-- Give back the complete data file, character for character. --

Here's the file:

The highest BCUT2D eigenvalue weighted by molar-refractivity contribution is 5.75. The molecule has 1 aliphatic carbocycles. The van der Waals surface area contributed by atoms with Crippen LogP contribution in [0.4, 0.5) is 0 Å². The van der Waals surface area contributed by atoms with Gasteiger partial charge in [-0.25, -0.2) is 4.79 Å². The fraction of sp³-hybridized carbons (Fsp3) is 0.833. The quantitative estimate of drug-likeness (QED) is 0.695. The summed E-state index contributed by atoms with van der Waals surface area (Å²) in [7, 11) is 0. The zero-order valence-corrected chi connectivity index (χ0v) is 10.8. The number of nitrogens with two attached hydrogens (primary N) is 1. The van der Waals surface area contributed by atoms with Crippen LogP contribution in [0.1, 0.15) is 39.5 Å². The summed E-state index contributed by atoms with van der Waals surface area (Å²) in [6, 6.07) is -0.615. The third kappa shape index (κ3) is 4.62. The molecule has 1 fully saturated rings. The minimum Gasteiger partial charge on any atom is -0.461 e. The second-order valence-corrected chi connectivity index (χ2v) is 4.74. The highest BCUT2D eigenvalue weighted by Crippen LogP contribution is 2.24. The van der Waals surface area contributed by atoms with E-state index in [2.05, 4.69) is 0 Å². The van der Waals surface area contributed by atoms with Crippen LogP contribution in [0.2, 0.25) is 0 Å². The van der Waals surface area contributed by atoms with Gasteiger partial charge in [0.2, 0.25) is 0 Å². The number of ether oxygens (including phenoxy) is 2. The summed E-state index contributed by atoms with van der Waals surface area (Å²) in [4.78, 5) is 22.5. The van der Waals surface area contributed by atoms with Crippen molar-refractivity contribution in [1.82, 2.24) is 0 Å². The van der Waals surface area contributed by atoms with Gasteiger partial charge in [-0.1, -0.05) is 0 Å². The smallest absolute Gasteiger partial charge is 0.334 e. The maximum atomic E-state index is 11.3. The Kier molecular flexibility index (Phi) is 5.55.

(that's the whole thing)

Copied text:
The highest BCUT2D eigenvalue weighted by molar-refractivity contribution is 5.75. The molecule has 1 aliphatic carbocycles. The van der Waals surface area contributed by atoms with Crippen LogP contribution in [0.4, 0.5) is 0 Å². The van der Waals surface area contributed by atoms with Gasteiger partial charge in [-0.25, -0.2) is 4.79 Å². The fraction of sp³-hybridized carbons (Fsp3) is 0.833. The quantitative estimate of drug-likeness (QED) is 0.695. The summed E-state index contributed by atoms with van der Waals surface area (Å²) in [7, 11) is 0. The zero-order valence-corrected chi connectivity index (χ0v) is 10.8. The number of nitrogens with two attached hydrogens (primary N) is 1. The van der Waals surface area contributed by atoms with Crippen LogP contribution in [0.1, 0.15) is 39.5 Å². The summed E-state index contributed by atoms with van der Waals surface area (Å²) in [6, 6.07) is -0.615. The third kappa shape index (κ3) is 4.62. The molecule has 1 fully saturated rings. The minimum Gasteiger partial charge on any atom is -0.461 e. The second-order valence-corrected chi connectivity index (χ2v) is 4.74. The highest BCUT2D eigenvalue weighted by Crippen LogP contribution is 2.24. The van der Waals surface area contributed by atoms with E-state index in [2.05, 4.69) is 0 Å². The van der Waals surface area contributed by atoms with Crippen LogP contribution in [0.2, 0.25) is 0 Å². The van der Waals surface area contributed by atoms with Gasteiger partial charge in [0.2, 0.25) is 0 Å². The number of ether oxygens (including phenoxy) is 2. The summed E-state index contributed by atoms with van der Waals surface area (Å²) in [4.78, 5) is 22.5. The van der Waals surface area contributed by atoms with Crippen molar-refractivity contribution in [1.82, 2.24) is 0 Å². The van der Waals surface area contributed by atoms with Gasteiger partial charge in [-0.1, -0.05) is 0 Å². The smallest absolute Gasteiger partial charge is 0.334 e. The maximum atomic E-state index is 11.3. The Kier molecular flexibility index (Phi) is 5.55.